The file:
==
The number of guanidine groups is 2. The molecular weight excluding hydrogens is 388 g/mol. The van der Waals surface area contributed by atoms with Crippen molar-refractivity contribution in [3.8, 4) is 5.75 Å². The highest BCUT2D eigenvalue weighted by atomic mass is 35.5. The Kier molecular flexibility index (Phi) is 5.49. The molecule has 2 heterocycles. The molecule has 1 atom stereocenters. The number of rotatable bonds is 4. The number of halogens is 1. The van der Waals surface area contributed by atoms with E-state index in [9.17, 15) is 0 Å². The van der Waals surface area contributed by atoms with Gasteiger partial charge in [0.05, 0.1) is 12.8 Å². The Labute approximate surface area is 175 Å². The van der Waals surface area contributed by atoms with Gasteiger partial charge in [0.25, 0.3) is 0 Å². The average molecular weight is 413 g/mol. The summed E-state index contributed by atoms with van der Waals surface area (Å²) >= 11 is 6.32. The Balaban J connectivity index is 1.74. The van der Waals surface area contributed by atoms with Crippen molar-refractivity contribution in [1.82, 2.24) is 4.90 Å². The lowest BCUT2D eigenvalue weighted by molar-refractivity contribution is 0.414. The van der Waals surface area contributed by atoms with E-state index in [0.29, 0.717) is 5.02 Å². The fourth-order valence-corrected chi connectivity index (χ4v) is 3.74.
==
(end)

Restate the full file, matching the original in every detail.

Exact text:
The number of guanidine groups is 2. The molecular weight excluding hydrogens is 388 g/mol. The van der Waals surface area contributed by atoms with Crippen molar-refractivity contribution in [3.8, 4) is 5.75 Å². The highest BCUT2D eigenvalue weighted by atomic mass is 35.5. The Kier molecular flexibility index (Phi) is 5.49. The molecule has 2 heterocycles. The molecule has 1 atom stereocenters. The number of rotatable bonds is 4. The number of halogens is 1. The van der Waals surface area contributed by atoms with E-state index in [9.17, 15) is 0 Å². The van der Waals surface area contributed by atoms with Gasteiger partial charge in [0.05, 0.1) is 12.8 Å². The Labute approximate surface area is 175 Å². The van der Waals surface area contributed by atoms with Gasteiger partial charge in [0.25, 0.3) is 0 Å². The average molecular weight is 413 g/mol. The summed E-state index contributed by atoms with van der Waals surface area (Å²) >= 11 is 6.32. The Balaban J connectivity index is 1.74. The van der Waals surface area contributed by atoms with Crippen molar-refractivity contribution in [1.82, 2.24) is 4.90 Å². The lowest BCUT2D eigenvalue weighted by molar-refractivity contribution is 0.414. The van der Waals surface area contributed by atoms with E-state index in [0.29, 0.717) is 5.02 Å². The fourth-order valence-corrected chi connectivity index (χ4v) is 3.74.